What You Need to Know About the James Webb Telescope

The massive JWST, as it's called, has been decades in the making and is scheduled to launch on Christmas Eve.

The world is on the brink of a new age of space exploration, thanks to the decades-long development of NASA’s James Webb Space Telescope (JWST). Packed with cutting-edge technology, the massive telescope is set to launch next week.

But what makes the JWST so important? And why has it taken so long to produce? With those answers and more, here’s everything you need to know about the JWST.

Originally known in 1996 as the “Next Generation Space Telescope,” the JWST was conceptualized as the successor to the Hubble Space Telescope.

NASA, with the help of European and Canadian Space Agencies, set out to build a machine capable of seeing the very first stars and galaxies that formed after the Big Bang. The JWST, renamed in 2002 after NASA’s second administrator, James E. Webb, was poised to become the world’s most powerful infrared telescope.

Construction of the JWST began in 2004, beginning nearly 20 years of collaboration between three different space agencies. According to NASA, more than 300 contributors from around the world helped turn the idea into a reality.

While the JWST is NASA’s most powerful telescope to date, it doubles as its largest—thanks to its array of primary mirrors spanning 6.6 meters in length.

The telescope’s mirrors are a daunting feat on their own. The 18-piece hexagonal mirror intercepts light traveling through empty space, bouncing it back into Webb’s secondary mirror.

A graphic showing the electromagnetic spectrum of the mirrors. Courtesy: NASA

Each of the primary mirrors are coated with gold, measuring 100 nanometers thick—about 1/1000 the thickness of a sheet of paper. Setting itself apart from Hubble’s aluminum-coated mirror, the JWST’s gold coating allows for light on the lower-end of the electromagnetic spectrum to be captured by the telescope’s instruments.

Why is that important? When light travels across the universe, it loses energy and slowly moves toward the lower end of the spectrum—aptly named “redshift.” Since the JWST will be able to capture these faint beams of light, the telescope will essentially look back in time to the very beginnings of our universe.

Even with it’s shields, the telescope will have to go a million miles away from Earth to block the sunlight reflecting off our planet, and the moon, simultaneously. Courtesy: NASA

In order to catch infrared light from across the galaxy, the JWST will also have to protect itself from light and heat emitted from our sun, Earth, and moon.

Contributing to the telescope’s unique shape, the JWST is equipped with a five-layer heat shield that spans nearly the size of a tennis court. Each layer acts as shade for the mirrors and sensors, keeping the instruments extremely cold at approximately minus 390 degrees fahrenheit.

Even with its massive sunshield, the telescope will have to travel a million miles away from Earth to block the sunlight reflecting off our planet, and the moon, simultaneously.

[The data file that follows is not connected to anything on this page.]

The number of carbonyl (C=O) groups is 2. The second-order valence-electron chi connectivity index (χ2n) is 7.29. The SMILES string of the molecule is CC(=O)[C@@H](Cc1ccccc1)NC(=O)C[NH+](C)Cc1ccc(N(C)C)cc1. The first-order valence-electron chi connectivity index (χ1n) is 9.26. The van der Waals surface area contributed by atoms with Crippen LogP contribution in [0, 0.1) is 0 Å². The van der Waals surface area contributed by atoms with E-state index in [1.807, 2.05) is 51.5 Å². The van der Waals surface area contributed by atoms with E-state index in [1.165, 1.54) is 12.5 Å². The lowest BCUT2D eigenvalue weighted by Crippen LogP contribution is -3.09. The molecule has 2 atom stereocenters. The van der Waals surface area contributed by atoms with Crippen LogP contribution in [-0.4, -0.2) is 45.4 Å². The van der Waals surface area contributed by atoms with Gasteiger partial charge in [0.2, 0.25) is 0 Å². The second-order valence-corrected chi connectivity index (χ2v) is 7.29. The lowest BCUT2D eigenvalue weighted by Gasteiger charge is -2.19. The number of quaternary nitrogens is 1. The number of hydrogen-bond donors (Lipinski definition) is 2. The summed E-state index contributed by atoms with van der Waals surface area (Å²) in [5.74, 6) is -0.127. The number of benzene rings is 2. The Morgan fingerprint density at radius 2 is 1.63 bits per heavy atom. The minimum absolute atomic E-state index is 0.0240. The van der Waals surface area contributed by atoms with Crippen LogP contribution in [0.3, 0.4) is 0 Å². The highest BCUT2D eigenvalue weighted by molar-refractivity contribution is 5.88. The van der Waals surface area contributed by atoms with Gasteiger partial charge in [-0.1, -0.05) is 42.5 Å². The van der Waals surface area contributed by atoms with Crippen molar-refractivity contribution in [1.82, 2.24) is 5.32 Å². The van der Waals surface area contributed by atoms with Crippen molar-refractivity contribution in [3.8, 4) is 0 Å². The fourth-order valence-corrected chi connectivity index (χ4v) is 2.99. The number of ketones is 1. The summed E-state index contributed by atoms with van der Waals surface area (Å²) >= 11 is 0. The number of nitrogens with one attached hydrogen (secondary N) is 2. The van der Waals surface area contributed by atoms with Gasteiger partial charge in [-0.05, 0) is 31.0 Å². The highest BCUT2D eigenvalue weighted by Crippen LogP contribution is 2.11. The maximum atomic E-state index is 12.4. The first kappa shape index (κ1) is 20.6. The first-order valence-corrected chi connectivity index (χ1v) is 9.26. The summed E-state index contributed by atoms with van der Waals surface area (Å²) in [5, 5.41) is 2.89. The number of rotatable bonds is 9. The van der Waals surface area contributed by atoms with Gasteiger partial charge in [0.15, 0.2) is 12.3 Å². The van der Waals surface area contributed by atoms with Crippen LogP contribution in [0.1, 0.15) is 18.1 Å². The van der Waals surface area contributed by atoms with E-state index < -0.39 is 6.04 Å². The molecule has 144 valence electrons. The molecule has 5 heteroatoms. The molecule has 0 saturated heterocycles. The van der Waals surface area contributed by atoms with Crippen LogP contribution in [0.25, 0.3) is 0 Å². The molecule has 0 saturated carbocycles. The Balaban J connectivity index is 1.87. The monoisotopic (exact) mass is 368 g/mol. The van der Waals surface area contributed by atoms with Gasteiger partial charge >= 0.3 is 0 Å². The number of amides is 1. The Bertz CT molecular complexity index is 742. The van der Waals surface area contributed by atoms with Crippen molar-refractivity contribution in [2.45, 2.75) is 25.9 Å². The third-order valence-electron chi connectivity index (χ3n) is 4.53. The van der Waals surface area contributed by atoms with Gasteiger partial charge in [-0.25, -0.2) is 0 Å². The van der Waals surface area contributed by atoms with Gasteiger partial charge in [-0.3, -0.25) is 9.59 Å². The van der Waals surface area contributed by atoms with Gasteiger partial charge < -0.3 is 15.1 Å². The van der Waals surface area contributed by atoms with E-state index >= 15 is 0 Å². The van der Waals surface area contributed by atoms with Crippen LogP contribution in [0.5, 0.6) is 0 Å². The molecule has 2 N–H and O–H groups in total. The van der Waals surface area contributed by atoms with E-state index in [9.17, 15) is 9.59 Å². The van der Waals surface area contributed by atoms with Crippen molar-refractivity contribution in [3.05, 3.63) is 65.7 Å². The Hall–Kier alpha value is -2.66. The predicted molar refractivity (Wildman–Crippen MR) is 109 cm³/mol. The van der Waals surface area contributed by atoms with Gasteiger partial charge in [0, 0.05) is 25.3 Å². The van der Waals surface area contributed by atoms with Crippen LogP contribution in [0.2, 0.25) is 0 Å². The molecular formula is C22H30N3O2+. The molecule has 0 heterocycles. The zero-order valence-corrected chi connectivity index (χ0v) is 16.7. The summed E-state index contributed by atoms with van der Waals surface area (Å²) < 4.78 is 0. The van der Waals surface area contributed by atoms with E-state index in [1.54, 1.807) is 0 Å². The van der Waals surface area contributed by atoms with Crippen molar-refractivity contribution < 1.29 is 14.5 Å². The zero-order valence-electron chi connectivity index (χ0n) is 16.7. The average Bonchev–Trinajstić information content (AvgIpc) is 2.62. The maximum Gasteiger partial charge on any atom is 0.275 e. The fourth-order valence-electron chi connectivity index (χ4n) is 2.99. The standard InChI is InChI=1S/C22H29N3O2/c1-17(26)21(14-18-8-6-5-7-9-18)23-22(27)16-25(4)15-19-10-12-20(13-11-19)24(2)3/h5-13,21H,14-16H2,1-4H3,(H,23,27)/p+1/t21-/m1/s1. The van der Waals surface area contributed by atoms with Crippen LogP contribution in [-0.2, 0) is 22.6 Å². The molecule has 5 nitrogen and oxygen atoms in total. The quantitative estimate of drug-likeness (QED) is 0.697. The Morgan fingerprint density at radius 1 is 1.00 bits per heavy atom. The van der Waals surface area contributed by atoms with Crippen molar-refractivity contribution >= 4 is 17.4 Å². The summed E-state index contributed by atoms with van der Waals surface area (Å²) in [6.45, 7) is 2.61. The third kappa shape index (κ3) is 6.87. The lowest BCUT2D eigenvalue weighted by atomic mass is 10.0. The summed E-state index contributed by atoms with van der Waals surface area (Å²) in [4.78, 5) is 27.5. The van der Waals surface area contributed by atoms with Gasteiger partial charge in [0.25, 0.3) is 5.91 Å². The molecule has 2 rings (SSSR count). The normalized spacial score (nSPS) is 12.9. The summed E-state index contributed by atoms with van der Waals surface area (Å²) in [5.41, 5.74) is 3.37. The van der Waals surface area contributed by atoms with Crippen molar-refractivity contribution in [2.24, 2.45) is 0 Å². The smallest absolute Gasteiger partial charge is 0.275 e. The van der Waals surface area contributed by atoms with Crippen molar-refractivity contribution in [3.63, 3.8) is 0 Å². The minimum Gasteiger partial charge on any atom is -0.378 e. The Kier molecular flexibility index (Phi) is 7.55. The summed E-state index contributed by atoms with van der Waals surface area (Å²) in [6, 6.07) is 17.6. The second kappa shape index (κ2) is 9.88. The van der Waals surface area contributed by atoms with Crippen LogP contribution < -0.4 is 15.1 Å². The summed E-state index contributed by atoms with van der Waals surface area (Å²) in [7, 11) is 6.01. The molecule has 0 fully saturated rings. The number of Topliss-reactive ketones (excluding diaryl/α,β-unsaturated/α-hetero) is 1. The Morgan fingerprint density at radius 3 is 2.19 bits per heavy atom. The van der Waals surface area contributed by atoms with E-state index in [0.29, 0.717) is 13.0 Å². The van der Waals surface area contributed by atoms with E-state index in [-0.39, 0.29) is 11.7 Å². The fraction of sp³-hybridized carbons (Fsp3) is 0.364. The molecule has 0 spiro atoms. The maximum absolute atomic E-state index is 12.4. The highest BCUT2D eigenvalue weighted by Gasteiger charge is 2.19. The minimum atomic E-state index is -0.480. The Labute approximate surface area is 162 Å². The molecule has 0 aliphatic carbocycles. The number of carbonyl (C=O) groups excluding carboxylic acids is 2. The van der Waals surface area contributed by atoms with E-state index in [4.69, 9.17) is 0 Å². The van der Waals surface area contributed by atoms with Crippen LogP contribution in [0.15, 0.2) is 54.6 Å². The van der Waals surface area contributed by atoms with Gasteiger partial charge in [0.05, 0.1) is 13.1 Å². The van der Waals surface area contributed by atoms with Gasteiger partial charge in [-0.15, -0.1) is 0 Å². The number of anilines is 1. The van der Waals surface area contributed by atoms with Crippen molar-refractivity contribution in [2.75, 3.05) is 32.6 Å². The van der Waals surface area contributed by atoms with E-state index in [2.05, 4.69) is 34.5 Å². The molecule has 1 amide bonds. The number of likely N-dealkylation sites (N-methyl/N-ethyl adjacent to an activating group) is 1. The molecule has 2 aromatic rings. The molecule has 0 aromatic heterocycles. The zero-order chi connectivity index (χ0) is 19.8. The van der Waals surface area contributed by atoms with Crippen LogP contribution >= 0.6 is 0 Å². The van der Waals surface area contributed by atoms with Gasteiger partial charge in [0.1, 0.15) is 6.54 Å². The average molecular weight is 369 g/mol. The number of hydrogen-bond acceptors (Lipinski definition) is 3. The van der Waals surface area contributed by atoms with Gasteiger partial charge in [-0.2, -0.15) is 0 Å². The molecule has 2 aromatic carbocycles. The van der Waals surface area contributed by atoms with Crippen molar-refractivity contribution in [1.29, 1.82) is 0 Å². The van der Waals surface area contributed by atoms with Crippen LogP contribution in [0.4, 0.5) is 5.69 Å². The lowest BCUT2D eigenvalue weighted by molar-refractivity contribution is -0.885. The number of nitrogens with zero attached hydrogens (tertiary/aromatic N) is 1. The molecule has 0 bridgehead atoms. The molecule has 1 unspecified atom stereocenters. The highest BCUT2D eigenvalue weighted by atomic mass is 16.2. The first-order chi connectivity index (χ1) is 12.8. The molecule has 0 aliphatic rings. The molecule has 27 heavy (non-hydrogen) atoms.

Luckily, there’s a perfect spot for just that. The “Lagrange Point,” or L2, is an orbit that keeps the Sun, Earth, and moon behind the spacecraft without leaving their gravitational pulls. The European Space Agency (ESA) has already placed its own telescope, Planck, in L2 to collect radiation from the Cosmic Microwave Background (CMB).

A look at the JWST’s orbit around L2. Courtesy: NASA

In addition to all the aforementioned technology, the JWST is packed with several technological advancements compared to Hubble—but getting it to its destination remains the mission’s largest hurdle.

Like the world’s most complicated origami, the telescope will have to fold into the fairing of the ESA’s Ariane 5 rocket.

By normal standards, the Ariane 5’s payload fairing is huge, packing a 4.57-meter diameter and 16.19-meter-long space—barely enough to fit the gigantic Webb telescope. The Ariane 5 has proven to be a reliable launch vehicle, having 80 successful consecutive launches as of 2017.

According to NASA, the JWST will take two weeks to unfold its mirrors, sunshield, solar panels, and miscellaneous instruments once in space. Given the extremely delicate nature of the materials used throughout the telescope, NASA only has one shot to get everything right.

Previously, NASA astronauts have been able to repeatedly make repairs on the Hubble, but the same won’t be possible for Webb, given its million-mile distance. It will be the slowest two weeks for many of NASA’s engineers.

A rendering of the JWST folded into Ariane 5. Courtesy: NASA

The launch was originally scheduled for December 22, but was delayed to Christmas Eve. The Ariane 5’s launch window opens at 7:20 a.m. ET from Arianespace’s ELA-3 launch complex near Kourou, French Guiana.

Given its proximity to the equator, the launch site provides the added benefit of using the Earth’s spin as a slight boost to the spacecraft’s momentum.

For up-to-date information on the JWST, visit jwst.nasa.gov, or follow @FLYINGmagazine on Twitter for continued coverage.


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